Real-world Impact Following Initiation of Interferon-free Hepatitis C Regimens on Liver-related Outcomes and All-cause Mortality Among Patients With Compensated Cirrhosis

Scott A. McDonald; Kevin G. Pollock; Stephen T. Barclay; David J. Goldberg; Andrew Bathgate; Peter Bramley; John F. Dillon; Andrew Fraser; Hamish A. Innes; Nicholas Kennedy; Judith Morris; April Went; Peter C. Hayes; Sharon J. Hutchinson

Disclosures

J Viral Hepat. 2020;27(3):270-280. 

In This Article

Abstract and Introduction

Abstract

Few studies have investigated clinical outcomes among patients with cirrhosis who were treated with interferon (IFN)-free direct-acting antiviral (DAA). We aimed to quantify treatment impact on first decompensated cirrhosis hospital admission, first hepatocellular carcinoma (HCC) admission, liver-related mortality and all-cause mortality among a national cohort of cirrhotic patients. Through record linkage between Scotland's HCV Clinical Database and inpatient/day-case hospitalization and deaths records, a study population comprising chronic HCV-infected patients with compensated cirrhosis and initiated on IFN-free DAA between 1 March 2013 and 31 March 2018 was analysed. Cox regression evaluated the association of each clinical outcome with time-dependent treatment status (on treatment, responder, nonresponder or noncompliant), adjusting for patient factors including Child-Pugh class. Among the study population (n = 1073) involving 1809 years of follow-up, 75 (7.0%) died (39 from liver-related causes), 47 progressed to decompensated cirrhosis, and 28 developed HCC. Compared with nonresponders, treatment response (96% among those attending their 12 weeks post-treatment SVR test) was associated with a reduced relative risk of decompensated cirrhosis (hazard ratio [HR] = 0.14; 95% CI: 0.05–0.39), HCC (HR = 0.17; 95% CI: 0.04–0.79), liver-related death (HR = 0.13; 95% CI: 0.05–0.34) and all-cause mortality (HR = 0.30; 95% CI: 0.12–0.76). Compared with responders, noncompliant patients had an increased risk of liver-related (HR = 6.73; 95% CI: 2.99–15.1) and all-cause (HR = 5.45; 95% CI: 3.07–9.68) mortality. For HCV patients with cirrhosis, a treatment response was associated with a lower risk of severe liver complications and improved survival. Our findings suggest additional effort is warranted to address the higher mortality among the minority of cirrhotic patients who do not comply with DAA treatment or associated RNA testing.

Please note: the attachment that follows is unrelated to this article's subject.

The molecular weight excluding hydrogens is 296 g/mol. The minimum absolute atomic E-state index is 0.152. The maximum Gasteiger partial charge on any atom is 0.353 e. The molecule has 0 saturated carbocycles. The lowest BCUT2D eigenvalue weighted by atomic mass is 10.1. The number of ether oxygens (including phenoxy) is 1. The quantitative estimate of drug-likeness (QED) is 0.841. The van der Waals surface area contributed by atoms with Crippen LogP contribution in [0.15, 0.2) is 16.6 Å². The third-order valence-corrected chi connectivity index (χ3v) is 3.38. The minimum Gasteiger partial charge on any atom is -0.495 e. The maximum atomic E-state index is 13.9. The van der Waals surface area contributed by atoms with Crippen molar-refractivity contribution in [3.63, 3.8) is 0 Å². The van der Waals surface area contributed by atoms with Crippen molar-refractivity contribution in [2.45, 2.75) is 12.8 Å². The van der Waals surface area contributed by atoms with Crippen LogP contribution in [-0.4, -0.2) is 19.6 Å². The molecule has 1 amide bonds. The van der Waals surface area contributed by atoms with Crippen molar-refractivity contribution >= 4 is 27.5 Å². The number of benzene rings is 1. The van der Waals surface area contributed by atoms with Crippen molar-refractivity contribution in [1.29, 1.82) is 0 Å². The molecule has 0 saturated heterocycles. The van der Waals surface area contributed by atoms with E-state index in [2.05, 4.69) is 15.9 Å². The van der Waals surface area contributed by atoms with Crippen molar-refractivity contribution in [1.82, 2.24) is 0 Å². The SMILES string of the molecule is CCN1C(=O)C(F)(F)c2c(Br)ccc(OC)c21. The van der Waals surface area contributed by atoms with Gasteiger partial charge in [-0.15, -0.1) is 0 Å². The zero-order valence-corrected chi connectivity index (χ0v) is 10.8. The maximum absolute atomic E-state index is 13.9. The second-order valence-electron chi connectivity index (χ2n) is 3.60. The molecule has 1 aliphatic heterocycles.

Introduction

Direct-acting antiviral (DAA) drugs for chronic hepatitis C virus (HCV) infection have prompted considerable optimism that the escalating HCV-related liver disease burden in countries may be reduced through treatment.[1,2] DAA regimens have produced sustained virological response (SVR) rates in excess of 90% for patients with compensated cirrhosis, more than twice the rate achieved by interferon-based regimens.[3] Given initial clinical guidelines and practice involving treatment prioritization for those with advanced fibrosis,[4,5] an appreciable proportion of the 5 million people treated with DAAs globally to date will have had compensated cirrhosis.[6] Despite this, there remains relatively little evidence regarding the impact of IFN-free therapy for patients with compensated cirrhosis on important clinical outcomes, such as progression to decompensated cirrhosis (DC), development of HCC and mortality

There is robust and compelling evidence from the interferon treatment era that patients achieving SVR have significantly reduced risk of severe liver complications and all-cause mortality compared with non-SVR.[7,8] More recently, well-conducted clinical trials and real-world studies have demonstrated the ability of DAAs to effectively clear HCV from the host.[9–11] Yet the clinical utility of a DAA-induced SVR has been disputed by authors of a Cochrane review, who advocated that the impact of DAA therapy on HCV-related liver morbidity remains unproven;[12] an aim of our study was to provide real-world observational evidence to address this issue.

The main objective of our study was to evaluate the clinical benefit of IFN-free regimens through examination of the development of severe outcomes (including first DC admission, first hepatocellular cancer (HCC) admission, and liver-related and all-cause mortality) from the point of initiation on treatment for an entire national cohort of chronically HCV-infected patients diagnosed with compensated cirrhosis. In a real-world patient cohort, a significant minority of patients fail to complete treatment or do not return for RNA testing;[13] as a secondary objective, we examined the same clinical outcomes in these patients. Although we would anticipate high rates of viral clearance among those compensated cirrhosis patients who do not return for HCV RNA testing upon completion of DAA therapy, the same behavioural factors associated with noncompliance may also lead to a heightened risk of liver disease progression and mortality.

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